Mental illness has never been a very popular topic. Most people don’t understand it, and as a result fear those who suffer from mental illness. These individuals are often cast in a dark light and are seen as dangerous and threatening. In the past the mentally ill were locked up in insane asylums, and although these no longer exist, mentally ill individuals are still ostracized by their communities; whether they pose a threat or not.

When a mentally ill individual is in fact the offender of a crime it creates a new sense of panic. The fear of the mentally ill and what they are capable of escalates causing some to argue for harsh sentencing while others advocate that the individual is ill, and therefore did not understand what he/she was doing at the time. The main argument surrounding mentally ill offenders concerns the safety of the public versus the well-being of the mentally ill.

What Is Mental Illness

Mental illness is represented by alterations in thinking, mood, or behaviour, (or a combination of any of the three) that are associated with distress and impaired functioning for a lengthy period of time. Symptoms range in severity and are affected by the type of illness, the individual, the family, and the environment. Mental illnesses can also occur together, for example an individual may suffer from both depression and an anxiety disorder at the same time.

Mental illness can affect anyone. One gender may be more prone to a certain illness than the other, or a certain illness may be more prevalent in a certain culture, but no one is immune. The onset for the majority of mental illnesses is adolescence or early adulthood, however research has shown that mental illness can affect an individual at any age.

History of Mental Illness and Criminal Law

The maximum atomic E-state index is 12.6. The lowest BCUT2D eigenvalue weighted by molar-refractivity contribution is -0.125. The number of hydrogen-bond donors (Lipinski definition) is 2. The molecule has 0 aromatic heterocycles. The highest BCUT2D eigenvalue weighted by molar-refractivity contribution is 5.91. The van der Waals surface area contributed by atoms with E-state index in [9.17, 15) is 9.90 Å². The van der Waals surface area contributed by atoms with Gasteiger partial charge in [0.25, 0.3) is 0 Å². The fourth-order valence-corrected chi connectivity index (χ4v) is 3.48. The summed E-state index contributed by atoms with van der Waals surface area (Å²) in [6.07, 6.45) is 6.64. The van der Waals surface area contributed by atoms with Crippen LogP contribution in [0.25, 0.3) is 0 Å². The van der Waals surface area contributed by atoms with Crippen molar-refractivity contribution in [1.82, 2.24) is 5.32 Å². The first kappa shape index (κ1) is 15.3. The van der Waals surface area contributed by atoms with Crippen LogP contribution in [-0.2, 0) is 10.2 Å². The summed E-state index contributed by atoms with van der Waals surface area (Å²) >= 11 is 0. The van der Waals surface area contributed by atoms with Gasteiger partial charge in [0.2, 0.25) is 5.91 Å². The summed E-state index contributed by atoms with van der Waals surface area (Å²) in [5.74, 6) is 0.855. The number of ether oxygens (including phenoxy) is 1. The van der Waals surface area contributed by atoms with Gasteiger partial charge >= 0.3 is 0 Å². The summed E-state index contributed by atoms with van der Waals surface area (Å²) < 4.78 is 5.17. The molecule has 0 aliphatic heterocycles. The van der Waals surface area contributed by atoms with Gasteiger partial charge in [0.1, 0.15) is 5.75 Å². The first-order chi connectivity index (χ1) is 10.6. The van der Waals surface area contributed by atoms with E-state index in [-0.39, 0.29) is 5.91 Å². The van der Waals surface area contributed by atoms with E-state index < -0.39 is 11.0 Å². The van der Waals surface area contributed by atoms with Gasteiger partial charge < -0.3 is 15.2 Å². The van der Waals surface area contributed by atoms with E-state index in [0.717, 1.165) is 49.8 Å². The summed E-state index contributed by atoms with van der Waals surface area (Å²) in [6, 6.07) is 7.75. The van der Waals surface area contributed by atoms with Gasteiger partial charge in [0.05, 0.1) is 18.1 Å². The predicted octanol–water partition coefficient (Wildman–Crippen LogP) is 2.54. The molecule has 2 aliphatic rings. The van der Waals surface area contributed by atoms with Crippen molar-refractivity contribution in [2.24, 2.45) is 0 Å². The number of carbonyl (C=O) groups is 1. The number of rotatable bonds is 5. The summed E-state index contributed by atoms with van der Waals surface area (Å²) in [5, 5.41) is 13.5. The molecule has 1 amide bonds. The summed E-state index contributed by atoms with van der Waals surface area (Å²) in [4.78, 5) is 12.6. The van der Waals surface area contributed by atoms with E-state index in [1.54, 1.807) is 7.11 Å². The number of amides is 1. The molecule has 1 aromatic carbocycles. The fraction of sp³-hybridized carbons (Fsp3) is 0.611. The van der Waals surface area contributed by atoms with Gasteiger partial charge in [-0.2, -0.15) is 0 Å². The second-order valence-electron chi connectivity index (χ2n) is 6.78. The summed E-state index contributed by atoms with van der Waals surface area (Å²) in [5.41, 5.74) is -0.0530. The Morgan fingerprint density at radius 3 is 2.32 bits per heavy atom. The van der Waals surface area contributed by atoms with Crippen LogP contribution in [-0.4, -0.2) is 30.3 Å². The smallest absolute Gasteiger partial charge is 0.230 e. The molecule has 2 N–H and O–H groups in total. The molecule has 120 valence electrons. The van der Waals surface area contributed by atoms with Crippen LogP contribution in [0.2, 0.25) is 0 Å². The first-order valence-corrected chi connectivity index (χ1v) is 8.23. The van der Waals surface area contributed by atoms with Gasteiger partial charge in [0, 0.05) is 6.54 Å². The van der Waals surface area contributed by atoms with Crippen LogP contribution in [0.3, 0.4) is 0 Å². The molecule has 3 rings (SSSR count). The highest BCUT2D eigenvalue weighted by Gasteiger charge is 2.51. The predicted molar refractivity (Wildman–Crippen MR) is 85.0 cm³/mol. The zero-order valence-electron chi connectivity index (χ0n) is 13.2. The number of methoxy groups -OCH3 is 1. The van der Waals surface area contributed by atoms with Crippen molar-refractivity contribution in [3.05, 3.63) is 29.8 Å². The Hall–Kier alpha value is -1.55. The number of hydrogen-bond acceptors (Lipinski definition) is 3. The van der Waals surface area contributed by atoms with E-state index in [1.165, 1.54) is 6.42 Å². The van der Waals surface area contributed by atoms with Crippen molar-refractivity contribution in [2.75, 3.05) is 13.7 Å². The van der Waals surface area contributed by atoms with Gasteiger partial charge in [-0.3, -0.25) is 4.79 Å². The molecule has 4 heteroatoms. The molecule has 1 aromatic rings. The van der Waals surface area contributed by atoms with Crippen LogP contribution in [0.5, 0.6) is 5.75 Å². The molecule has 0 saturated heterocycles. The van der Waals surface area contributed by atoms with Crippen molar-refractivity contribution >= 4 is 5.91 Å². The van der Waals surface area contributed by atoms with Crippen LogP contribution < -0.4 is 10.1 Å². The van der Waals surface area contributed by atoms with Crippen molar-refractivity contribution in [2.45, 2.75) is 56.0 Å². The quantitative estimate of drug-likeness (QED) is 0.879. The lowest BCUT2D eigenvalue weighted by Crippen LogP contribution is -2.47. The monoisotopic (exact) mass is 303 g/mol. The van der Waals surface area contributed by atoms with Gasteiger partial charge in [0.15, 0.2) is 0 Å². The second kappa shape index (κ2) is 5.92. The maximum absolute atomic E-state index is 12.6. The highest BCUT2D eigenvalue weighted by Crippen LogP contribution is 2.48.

Mental illness first became a part of criminal law in 1843 when the British House of Lords created the defense of insanity in response to the M’Naughten case. This defense was adopted by Canadian Criminal Law and for many years the Canadian Criminal Code disallowed the conviction of an accused that was found to be insane. At this time it was argued that individuals who suffered from “natural imbecility” or “disease of the mind” were unable to understand the act or omission, and were therefore unable to appreciate that it was wrong. This resulted in acquittal on the account of insanity, which in turn led to detention in strict custody as directed by the Lieutenant Governor of the province.

It wasn’t until 1975 that it was noticed that changes needed to be made in terms of language and improper attitudes and there was a need for more practical solutions to Canada’s social problems. The Law Reform Commission of Canada warned against using the ‘blanket assumption’ that all mentally ill individuals are prone to violence, and argued that there needed to be justifications for restricting the freedom of these individuals.

In 1982 the Department of Justice initiated the Mental Disorder Project as part of a Canada-wide criminal law review. The Mental Disorder Project recognized a number of shortcomings. The report, which was released in September 1985, questioned the compliance with the Canadian Charter of Rights and Freedoms, and voiced concerns about automatic detention with no hearings or proof of danger. Recommendations from this report were incorporated into a draft bill which also proposed changing “insanity” to “mental disorder” and proposed creating a set of “fitness” criteria. This draft-bill was tabled in 1986 and proposals continued through to 1988 until the R. V. Swain case went to the Supreme Court of Canada. The Swain case found that the current legislation did indeed violate the Charter- both sections 7 and 9 were found to be infringed and neither could be saved by section 1.

On September 16, 1991 Bill C-30, “Proposals to Amend the Criminal Law Concerning Mental Disorder”, was tabled. Bill C-30 brought about numerous changes and created a whole new system for managing mentally disordered accused under part XX.1 of the Canadian Criminal Code. Bill C-30 was responsible for:

  • Creating new terminology: “a mental disorder” replaced “natural imbecility” or “disease of the mind”, and “not criminally responsible on account of mental disorder” replaced not guilty on “account of insanity.”
  • Bringing about criteria for determining whether or not an individual is ‘fit’ to stand trial. This included giving the Court, subject to limitation, the power to order involuntary treatment to render an individual fit for trial and in the case of an unfit accused, the Bill ordered that the individual must be reviewed by a court every two years to determine if there was sufficient evidence to bring the individual to a trial.